Ulkuthu Movie Review
A stereotypical storyline that traverses through the commercial path and keeps you out of guesses in few places – Ulkuthu adheres itself to such verdicts imposed as they walk out of theatres. The film featuring Attakathi Dinesh and Nandita Swetha in lead roles is directed by Caarthick Raju, who earlier made ‘Thirudan Police’. Unlike, the erstwhile movie, the filmmaker has made sure that he doesn’t choose revenge in humour mode, but with some different emphasized through twists in the screenplay.
Attakathi Dinesh plays a man with unknown identity to the neighbourhood of fisherman community. He gets closer with Bala Saravanan and on an unexpected turn smashes down Dhilip Subbarayan as he along with goons pick up a fight. This makes Dhilip’s elder brother Sharath, a much dreaded don and money lender for usury interests more infuriated. But surprisingly, he sooner chooses Dinesh as his trustworthy henchman. But then begins the hidden intentions of Dinesh unleashed slowly.
Yes, on glimpsing upon this synopsis, we would preferably believe that there have been tons of movies based on same theme. A protagonist with cloak and dagger attitude has been a much prevailed genre, but what keeps them unprecedented is the narrative style. When it comes to Ulkuthu Caarthick Raju tries to keep the suspense being crafted by latter part. But erstwhile to such twists, the narration is much confined to slow paced first half, where rarely does Bala Saravanan’s comedy track click. But by the second hour, we get to see series of twists and turns. But with the flashback sequences unwinding, it turns out to be a stereotypical drama that involves revenge. By the end of show, we are slightly reminiscent of Action King Arjun’s 1994 hit movie ‘Sadhu’, which had a similar plot to Ulkuthu.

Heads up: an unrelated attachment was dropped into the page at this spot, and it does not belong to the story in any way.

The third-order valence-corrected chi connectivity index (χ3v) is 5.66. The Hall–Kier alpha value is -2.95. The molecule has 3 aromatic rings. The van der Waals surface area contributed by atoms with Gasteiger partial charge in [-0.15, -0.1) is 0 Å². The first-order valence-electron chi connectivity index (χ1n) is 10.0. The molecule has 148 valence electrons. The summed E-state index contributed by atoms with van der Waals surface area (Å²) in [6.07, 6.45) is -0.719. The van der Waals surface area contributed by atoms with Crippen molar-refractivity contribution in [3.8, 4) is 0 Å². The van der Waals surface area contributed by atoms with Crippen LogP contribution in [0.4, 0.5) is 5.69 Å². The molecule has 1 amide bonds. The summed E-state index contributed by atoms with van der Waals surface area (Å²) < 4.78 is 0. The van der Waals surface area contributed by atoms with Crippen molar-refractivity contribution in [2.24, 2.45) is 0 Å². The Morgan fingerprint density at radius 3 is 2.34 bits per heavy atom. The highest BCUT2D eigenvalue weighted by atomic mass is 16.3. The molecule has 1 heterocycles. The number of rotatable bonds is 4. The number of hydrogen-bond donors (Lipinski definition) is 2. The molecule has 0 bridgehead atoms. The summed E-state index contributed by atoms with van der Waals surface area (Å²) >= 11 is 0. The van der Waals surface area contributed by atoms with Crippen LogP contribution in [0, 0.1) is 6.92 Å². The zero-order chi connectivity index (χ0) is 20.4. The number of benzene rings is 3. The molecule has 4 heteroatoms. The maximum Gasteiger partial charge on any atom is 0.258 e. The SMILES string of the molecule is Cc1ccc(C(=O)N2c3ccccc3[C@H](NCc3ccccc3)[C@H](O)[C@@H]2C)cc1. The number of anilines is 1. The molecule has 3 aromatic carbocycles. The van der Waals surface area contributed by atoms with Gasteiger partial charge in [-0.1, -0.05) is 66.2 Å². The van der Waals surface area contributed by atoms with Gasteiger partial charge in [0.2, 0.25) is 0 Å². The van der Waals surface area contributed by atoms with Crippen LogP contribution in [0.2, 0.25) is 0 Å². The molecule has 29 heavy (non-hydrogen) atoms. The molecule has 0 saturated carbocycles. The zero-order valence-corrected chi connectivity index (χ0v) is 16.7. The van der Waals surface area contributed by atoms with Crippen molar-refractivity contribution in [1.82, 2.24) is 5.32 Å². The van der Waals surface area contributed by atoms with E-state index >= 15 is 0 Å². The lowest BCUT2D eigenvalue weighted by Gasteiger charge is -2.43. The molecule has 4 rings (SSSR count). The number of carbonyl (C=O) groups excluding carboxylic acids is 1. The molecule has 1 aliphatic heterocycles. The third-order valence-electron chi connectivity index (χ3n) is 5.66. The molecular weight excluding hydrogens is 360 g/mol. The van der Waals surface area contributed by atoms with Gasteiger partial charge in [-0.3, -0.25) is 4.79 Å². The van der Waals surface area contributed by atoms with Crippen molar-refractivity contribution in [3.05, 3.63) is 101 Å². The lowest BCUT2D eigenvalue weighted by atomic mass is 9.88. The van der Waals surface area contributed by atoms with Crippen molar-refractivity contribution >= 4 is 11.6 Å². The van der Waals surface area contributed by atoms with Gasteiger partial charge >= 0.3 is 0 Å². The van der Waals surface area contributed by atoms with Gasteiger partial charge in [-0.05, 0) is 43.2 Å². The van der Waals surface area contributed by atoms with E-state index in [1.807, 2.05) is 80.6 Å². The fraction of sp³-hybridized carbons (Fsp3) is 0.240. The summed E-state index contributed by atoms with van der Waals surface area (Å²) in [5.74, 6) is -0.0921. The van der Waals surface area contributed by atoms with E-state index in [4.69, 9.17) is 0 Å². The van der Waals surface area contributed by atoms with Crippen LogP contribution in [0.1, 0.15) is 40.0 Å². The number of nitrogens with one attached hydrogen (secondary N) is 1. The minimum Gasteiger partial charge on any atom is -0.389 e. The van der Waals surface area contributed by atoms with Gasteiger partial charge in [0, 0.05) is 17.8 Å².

Dhilip Subbarayan should improvise
Attakathi Dinesh tries to come out of his confined zone of body language and mannerisms trying to make a decent spell out here. Dhilip Subbarayan should improvise his performance. Nandita Swetha has nothing to do in the film other than appearing for few scenes and songs. Sharath Lohitashwa as usual does what is required for his role. But he has to opt for some unique roles too other than playing routine baddie character. Bala Saravanan manages to offer some humorous relief.
Justin Prabhakaran has never missed us to impress with his songs in previous albums. It would at least have a single or couple of delightful numbers. But with this film, it’s not up to the expected levels. But his earnest efforts are very much evident through the background score. Cinematography in few places are really appreciable. Although the action sequences are found in plenty and sometimes too dragging, Dhilip Subbarayan’s stunt choreography deserves special mention.
On the whole, Ulkuthu offers a passable experience that sticks to middling graph. The first half has slow paced momentum and there is rise in graph by latter hour.
Ulkuthu Movie Review Ratings
Verdict: Quite engaging in few places with commercial ingredients.